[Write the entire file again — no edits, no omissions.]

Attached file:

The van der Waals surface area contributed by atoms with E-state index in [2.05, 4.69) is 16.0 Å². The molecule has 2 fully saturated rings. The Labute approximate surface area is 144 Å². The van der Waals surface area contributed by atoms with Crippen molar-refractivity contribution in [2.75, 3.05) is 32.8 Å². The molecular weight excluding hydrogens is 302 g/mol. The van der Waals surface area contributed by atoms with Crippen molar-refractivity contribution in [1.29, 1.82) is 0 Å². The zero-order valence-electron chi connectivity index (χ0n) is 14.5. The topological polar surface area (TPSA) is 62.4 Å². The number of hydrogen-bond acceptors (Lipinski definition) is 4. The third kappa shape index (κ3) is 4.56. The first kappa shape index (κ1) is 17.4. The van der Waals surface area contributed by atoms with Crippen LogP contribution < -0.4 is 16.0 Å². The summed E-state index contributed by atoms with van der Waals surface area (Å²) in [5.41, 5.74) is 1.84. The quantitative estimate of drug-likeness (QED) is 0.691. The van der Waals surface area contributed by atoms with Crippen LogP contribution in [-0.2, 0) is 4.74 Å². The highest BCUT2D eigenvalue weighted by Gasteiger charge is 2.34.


The van der Waals surface area contributed by atoms with E-state index in [2.05, 4.69) is 16.0 Å². The molecule has 2 fully saturated rings. The Labute approximate surface area is 144 Å². The van der Waals surface area contributed by atoms with Crippen molar-refractivity contribution in [2.75, 3.05) is 32.8 Å². The molecular weight excluding hydrogens is 302 g/mol. The van der Waals surface area contributed by atoms with Crippen molar-refractivity contribution in [1.29, 1.82) is 0 Å². The zero-order valence-electron chi connectivity index (χ0n) is 14.5. The topological polar surface area (TPSA) is 62.4 Å². The number of hydrogen-bond acceptors (Lipinski definition) is 4. The third kappa shape index (κ3) is 4.56. The first kappa shape index (κ1) is 17.4. The van der Waals surface area contributed by atoms with Crippen LogP contribution < -0.4 is 16.0 Å². The summed E-state index contributed by atoms with van der Waals surface area (Å²) in [5.41, 5.74) is 1.84. The quantitative estimate of drug-likeness (QED) is 0.691. The van der Waals surface area contributed by atoms with Crippen LogP contribution in [-0.2, 0) is 4.74 Å². The highest BCUT2D eigenvalue weighted by Gasteiger charge is 2.34.